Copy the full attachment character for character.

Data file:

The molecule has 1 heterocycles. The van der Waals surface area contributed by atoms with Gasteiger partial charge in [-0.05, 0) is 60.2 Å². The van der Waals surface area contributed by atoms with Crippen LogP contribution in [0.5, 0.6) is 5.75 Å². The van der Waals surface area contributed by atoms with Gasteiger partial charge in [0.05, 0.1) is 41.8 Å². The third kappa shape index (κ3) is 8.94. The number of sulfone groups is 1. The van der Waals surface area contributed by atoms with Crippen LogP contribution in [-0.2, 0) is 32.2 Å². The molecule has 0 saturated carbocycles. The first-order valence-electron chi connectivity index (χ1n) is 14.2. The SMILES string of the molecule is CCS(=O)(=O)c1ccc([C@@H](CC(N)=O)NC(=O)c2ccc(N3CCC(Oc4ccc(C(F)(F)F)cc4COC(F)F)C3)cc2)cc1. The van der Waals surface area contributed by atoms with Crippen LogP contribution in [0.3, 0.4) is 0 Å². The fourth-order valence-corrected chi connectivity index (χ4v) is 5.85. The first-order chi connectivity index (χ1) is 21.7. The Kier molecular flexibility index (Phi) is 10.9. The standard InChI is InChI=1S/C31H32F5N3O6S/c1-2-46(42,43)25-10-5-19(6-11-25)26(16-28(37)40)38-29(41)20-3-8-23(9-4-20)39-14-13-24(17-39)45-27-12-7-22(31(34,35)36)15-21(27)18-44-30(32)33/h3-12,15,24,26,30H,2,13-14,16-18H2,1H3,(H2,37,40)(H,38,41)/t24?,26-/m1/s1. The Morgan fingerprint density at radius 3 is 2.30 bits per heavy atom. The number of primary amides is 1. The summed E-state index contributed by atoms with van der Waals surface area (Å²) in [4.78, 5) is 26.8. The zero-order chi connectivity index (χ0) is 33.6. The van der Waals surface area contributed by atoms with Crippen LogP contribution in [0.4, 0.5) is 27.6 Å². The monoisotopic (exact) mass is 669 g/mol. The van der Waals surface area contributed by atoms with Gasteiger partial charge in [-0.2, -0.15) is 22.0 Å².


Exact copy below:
The molecule has 1 heterocycles. The van der Waals surface area contributed by atoms with Gasteiger partial charge in [-0.05, 0) is 60.2 Å². The van der Waals surface area contributed by atoms with Crippen LogP contribution in [0.5, 0.6) is 5.75 Å². The van der Waals surface area contributed by atoms with Gasteiger partial charge in [0.05, 0.1) is 41.8 Å². The third kappa shape index (κ3) is 8.94. The number of sulfone groups is 1. The van der Waals surface area contributed by atoms with Crippen LogP contribution in [-0.2, 0) is 32.2 Å². The molecule has 0 saturated carbocycles. The first-order valence-electron chi connectivity index (χ1n) is 14.2. The SMILES string of the molecule is CCS(=O)(=O)c1ccc([C@@H](CC(N)=O)NC(=O)c2ccc(N3CCC(Oc4ccc(C(F)(F)F)cc4COC(F)F)C3)cc2)cc1. The van der Waals surface area contributed by atoms with Crippen LogP contribution in [0.3, 0.4) is 0 Å². The fourth-order valence-corrected chi connectivity index (χ4v) is 5.85. The first-order chi connectivity index (χ1) is 21.7. The Kier molecular flexibility index (Phi) is 10.9. The standard InChI is InChI=1S/C31H32F5N3O6S/c1-2-46(42,43)25-10-5-19(6-11-25)26(16-28(37)40)38-29(41)20-3-8-23(9-4-20)39-14-13-24(17-39)45-27-12-7-22(31(34,35)36)15-21(27)18-44-30(32)33/h3-12,15,24,26,30H,2,13-14,16-18H2,1H3,(H2,37,40)(H,38,41)/t24?,26-/m1/s1. The Morgan fingerprint density at radius 3 is 2.30 bits per heavy atom. The number of primary amides is 1. The summed E-state index contributed by atoms with van der Waals surface area (Å²) in [4.78, 5) is 26.8. The zero-order chi connectivity index (χ0) is 33.6. The van der Waals surface area contributed by atoms with Crippen LogP contribution in [0.4, 0.5) is 27.6 Å². The monoisotopic (exact) mass is 669 g/mol. The van der Waals surface area contributed by atoms with Gasteiger partial charge in [-0.2, -0.15) is 22.0 Å².